The article explores Spain’s little-known global humanitarian efforts and policy of active neutrality during the First World War. Opened in 1915 in response to the large number of desperate requests addressed to King Alfonso XIII inquiring about the whereabouts, treatment, and repatriation of loved ones, the European War Office headquartered in Madrid’s Royal Palace reached across social classes, rival camps, and continents.
Unlike the International Prisoners-of-War Agency established by the International Committee of the Red Cross in Geneva, the Office retained and filed all letters from requestors, resulting in an extensive collection of letters and over 180,000 files stored in the Royal Palace Archive. The article identifies these relief efforts and traces the global networks at play, paying particular attention to the role of women as petitioners, recommenders, employees, and volunteers at the Office.
Marina said: “I’m elated the article has made the list of most-read articles of all time published in The International History Review, possibly the best-known journal focusing on the history of international relations.
“I’m particularly honoured it has joined the works of reputed global historians and World War One scholars in the list, like Andrew Thompson, Stella Ghervas, Annika Mombauer and David Stevenson. In addition, much-admired colleagues at DPIR, such as Louise Fawcett, have also published in IHR.”
Marina is currently working on a research article with Mahon Murphy from the University of Kyoto on World War One humanitarian efforts on the African front, targeted toward German and Cameroonian soldiers and civilian refugees in Spanish Equatorial Guinea and the Iberian Peninsula. The article is part of a larger project Marina co-lead’s with Dina Gusejnova (LSE) and Arnd Bauerkämper (Free University of Berlin) on new directions of the history of internment during the two World Wars.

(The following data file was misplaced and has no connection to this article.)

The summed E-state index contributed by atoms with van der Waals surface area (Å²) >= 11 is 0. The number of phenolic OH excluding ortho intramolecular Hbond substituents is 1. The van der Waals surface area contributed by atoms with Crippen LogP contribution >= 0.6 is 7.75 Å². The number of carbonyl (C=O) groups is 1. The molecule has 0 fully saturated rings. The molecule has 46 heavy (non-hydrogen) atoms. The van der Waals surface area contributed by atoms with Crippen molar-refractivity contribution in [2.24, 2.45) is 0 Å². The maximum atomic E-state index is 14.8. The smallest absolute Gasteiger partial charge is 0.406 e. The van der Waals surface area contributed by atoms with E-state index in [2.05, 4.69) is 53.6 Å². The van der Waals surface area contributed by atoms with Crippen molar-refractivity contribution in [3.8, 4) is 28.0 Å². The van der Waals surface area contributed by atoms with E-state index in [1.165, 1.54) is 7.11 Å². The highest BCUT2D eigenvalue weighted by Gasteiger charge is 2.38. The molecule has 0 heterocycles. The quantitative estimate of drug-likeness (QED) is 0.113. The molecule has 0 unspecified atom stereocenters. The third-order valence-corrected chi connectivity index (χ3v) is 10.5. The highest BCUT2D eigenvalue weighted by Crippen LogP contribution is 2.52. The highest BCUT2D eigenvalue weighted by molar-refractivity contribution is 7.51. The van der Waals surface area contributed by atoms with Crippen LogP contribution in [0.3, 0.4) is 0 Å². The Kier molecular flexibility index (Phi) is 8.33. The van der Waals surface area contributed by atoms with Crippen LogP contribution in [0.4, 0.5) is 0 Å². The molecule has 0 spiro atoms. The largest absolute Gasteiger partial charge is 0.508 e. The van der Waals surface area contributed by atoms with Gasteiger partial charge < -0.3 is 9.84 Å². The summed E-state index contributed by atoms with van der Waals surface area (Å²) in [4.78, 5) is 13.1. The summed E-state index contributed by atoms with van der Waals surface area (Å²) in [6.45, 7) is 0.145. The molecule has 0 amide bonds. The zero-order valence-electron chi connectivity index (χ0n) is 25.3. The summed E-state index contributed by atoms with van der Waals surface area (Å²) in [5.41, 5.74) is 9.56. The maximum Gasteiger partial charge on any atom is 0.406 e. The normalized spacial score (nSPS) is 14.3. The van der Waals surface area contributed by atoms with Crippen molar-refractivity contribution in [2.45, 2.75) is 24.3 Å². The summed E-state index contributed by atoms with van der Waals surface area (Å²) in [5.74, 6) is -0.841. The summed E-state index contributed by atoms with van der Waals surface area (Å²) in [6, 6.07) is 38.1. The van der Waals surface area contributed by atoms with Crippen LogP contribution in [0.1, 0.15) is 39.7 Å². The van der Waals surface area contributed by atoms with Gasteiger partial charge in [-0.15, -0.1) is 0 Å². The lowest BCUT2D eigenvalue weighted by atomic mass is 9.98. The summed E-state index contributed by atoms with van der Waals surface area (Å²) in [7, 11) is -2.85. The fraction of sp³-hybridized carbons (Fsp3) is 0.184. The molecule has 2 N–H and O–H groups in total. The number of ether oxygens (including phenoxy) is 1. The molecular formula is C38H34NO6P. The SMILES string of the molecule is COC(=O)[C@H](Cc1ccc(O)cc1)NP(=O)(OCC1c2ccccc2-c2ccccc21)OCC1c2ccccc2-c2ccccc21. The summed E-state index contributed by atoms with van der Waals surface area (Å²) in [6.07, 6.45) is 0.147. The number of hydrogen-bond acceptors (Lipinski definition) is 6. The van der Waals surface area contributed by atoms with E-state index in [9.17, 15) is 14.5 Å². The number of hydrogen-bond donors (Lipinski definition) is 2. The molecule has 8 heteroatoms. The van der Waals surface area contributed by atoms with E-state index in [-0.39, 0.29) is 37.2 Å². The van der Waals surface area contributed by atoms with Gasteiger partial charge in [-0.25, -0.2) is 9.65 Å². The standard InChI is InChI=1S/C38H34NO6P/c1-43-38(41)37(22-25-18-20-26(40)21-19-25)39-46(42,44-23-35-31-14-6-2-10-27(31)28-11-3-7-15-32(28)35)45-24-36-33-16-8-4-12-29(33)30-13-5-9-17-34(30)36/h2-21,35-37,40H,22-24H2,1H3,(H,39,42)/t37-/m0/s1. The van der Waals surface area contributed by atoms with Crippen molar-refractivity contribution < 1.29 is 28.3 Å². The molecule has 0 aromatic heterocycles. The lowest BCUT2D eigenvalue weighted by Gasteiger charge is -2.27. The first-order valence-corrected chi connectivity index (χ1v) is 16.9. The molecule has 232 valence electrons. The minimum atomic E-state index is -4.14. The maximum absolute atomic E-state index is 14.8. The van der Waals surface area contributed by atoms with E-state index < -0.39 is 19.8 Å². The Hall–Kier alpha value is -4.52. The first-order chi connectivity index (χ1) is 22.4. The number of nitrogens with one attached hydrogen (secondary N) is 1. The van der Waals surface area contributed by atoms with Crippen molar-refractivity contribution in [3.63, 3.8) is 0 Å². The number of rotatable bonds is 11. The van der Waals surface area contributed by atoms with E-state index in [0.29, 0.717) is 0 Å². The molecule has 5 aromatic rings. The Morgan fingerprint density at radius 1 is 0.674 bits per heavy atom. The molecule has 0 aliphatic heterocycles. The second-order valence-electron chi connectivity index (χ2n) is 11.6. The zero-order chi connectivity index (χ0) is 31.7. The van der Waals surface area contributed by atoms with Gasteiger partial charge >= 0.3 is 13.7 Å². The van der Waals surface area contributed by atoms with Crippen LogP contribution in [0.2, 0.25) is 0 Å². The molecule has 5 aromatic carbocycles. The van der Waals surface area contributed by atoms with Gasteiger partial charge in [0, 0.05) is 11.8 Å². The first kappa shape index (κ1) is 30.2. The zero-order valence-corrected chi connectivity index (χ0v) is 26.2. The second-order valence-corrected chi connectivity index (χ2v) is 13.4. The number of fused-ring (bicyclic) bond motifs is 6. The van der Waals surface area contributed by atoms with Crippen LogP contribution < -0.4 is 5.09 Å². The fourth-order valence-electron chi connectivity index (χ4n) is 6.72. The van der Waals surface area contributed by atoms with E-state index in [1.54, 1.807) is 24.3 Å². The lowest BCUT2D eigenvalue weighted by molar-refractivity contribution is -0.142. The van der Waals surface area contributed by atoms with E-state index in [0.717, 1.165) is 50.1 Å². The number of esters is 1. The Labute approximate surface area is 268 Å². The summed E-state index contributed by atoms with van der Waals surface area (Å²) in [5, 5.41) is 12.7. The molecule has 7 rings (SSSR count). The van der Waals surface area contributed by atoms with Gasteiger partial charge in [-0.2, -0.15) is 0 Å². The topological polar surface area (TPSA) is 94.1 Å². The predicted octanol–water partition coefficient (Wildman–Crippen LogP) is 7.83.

She is also working on a larger research project exploring European humanitarianism more broadly during the First World War. Research on humanitarianism and relief activities during the First World War is relatively recent, dating mainly from the last decade, as research traditionally focused on belligerents and battles.
I’m elated the article has made the list of most-read articles of all time published in The International History Review, possibly the best-known journal focusing on the history of international relations.